At that same meeting, the sisters called us to “bold conversation and prophetic action” to work toward dismantling systems of oppression. And I realized my silence was more than just a slip-up — it was part of perpetuating injustice.
As Sisters of St. Joseph, we share in the communal heartbreak of our nation in the face of unthinkable violence. The recent mass shootings in our country impel us to once again demand that all citizens and elected leaders end the rage and division that all too often results in mass, indiscriminate violence.
We make public our concern about the disturbing state of politics in the United States. We are appalled and saddened at the growing polarization, which is intensified by incivility, bigotry, racism, intolerance, and deception.
God granted me a 24-hour trip to San Diego and Tijuana on December 4. I was met on the San Diego side of the border by Amanda and Carly of American Refugee Committee from Minnesota. They were on “assignment” to find religious sisters working with the Caravan and refugees in Tijuana.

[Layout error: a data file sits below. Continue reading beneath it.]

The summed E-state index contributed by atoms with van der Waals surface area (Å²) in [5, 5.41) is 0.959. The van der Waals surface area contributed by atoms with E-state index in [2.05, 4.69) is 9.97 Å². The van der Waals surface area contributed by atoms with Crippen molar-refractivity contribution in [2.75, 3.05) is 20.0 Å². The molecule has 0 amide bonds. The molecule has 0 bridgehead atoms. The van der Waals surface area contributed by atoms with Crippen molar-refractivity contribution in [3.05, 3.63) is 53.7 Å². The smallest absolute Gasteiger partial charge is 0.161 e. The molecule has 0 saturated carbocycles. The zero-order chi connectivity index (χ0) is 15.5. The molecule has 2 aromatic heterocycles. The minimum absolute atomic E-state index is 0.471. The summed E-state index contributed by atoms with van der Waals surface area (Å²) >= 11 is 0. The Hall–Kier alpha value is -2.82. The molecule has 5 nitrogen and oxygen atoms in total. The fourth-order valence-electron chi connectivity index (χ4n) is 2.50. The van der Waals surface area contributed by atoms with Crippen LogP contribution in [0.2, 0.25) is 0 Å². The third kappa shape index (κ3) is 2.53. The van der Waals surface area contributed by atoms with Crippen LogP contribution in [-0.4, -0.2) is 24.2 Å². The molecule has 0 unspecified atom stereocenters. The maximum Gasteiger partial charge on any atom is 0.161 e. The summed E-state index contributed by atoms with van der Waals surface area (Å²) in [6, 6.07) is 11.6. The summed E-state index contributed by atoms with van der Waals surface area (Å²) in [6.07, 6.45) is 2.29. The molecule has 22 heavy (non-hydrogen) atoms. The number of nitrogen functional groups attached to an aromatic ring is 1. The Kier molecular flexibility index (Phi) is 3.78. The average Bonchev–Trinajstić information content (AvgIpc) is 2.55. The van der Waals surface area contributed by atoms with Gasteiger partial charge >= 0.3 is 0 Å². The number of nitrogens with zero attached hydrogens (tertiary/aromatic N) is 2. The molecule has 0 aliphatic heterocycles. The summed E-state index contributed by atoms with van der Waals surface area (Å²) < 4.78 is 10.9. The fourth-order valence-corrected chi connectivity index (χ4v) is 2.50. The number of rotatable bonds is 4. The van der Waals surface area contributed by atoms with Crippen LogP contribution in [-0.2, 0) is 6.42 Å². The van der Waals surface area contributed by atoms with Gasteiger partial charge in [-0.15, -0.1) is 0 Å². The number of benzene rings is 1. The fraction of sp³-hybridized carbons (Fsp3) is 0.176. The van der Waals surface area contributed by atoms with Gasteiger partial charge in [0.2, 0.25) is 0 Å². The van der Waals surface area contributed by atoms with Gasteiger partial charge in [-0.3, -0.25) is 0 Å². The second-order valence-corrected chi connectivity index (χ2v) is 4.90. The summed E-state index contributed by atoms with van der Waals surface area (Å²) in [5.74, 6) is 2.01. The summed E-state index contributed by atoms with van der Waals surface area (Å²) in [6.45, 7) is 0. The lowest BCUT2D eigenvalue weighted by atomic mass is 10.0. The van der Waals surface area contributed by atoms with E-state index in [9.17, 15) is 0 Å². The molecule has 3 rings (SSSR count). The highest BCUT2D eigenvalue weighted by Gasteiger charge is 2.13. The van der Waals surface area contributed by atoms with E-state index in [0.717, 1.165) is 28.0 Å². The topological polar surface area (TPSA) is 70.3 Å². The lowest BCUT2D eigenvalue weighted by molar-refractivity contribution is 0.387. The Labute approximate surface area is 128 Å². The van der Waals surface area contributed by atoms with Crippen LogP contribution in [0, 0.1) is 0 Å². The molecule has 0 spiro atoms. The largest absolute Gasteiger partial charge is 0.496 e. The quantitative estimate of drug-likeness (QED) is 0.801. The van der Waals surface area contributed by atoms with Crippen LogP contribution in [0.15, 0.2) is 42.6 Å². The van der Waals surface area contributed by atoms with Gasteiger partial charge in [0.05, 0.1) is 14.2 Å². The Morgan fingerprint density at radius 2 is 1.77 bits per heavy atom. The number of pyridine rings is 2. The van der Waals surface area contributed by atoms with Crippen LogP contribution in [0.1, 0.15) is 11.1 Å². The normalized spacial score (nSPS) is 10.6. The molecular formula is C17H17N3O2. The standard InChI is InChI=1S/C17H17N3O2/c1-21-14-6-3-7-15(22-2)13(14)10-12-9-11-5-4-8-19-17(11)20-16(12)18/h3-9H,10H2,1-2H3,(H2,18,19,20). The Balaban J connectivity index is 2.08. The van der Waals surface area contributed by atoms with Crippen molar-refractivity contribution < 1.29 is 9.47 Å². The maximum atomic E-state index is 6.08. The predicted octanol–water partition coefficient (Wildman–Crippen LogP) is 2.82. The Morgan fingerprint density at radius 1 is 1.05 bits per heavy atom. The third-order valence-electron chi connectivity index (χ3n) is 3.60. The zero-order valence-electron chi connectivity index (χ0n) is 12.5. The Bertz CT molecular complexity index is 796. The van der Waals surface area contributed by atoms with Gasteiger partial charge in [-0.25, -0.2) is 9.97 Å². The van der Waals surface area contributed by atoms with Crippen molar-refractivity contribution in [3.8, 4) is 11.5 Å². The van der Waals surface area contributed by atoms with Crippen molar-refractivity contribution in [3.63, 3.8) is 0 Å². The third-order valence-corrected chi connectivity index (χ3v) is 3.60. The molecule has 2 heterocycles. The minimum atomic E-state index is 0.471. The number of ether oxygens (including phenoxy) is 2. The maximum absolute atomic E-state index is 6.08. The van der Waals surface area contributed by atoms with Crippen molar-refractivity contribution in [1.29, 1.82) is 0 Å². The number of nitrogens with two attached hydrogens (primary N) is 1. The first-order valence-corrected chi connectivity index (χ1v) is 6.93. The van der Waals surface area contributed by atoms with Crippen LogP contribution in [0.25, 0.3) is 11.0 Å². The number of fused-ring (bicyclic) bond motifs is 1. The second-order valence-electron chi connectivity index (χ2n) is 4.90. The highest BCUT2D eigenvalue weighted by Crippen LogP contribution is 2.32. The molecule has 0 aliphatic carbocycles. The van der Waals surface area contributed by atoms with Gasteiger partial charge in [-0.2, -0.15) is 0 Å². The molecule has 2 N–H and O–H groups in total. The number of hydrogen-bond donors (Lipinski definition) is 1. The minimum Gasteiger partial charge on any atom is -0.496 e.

We reaffirm our commitment to nonviolence and pray for those impacted by the violence that continues to leave in its wake too many hearts and spirits broken by indescribable suffering. Far too many families are affected by violence in the homes, schools, and streets of our beloved nation.
We support and stand with all immigrants in this country. We call for action from our elected officials in Washington D.C. to enact just and humane laws that create permanent residency for those who call this country home through clean legislation that truly welcomes and protects our vulnerable and marginalized immigrant and refugee neighbors.
We reaffirm our commitment to justice, nonviolence, unifying love, solidarity with our Native American sisters and brothers and our sacred communion within the whole Earth Community.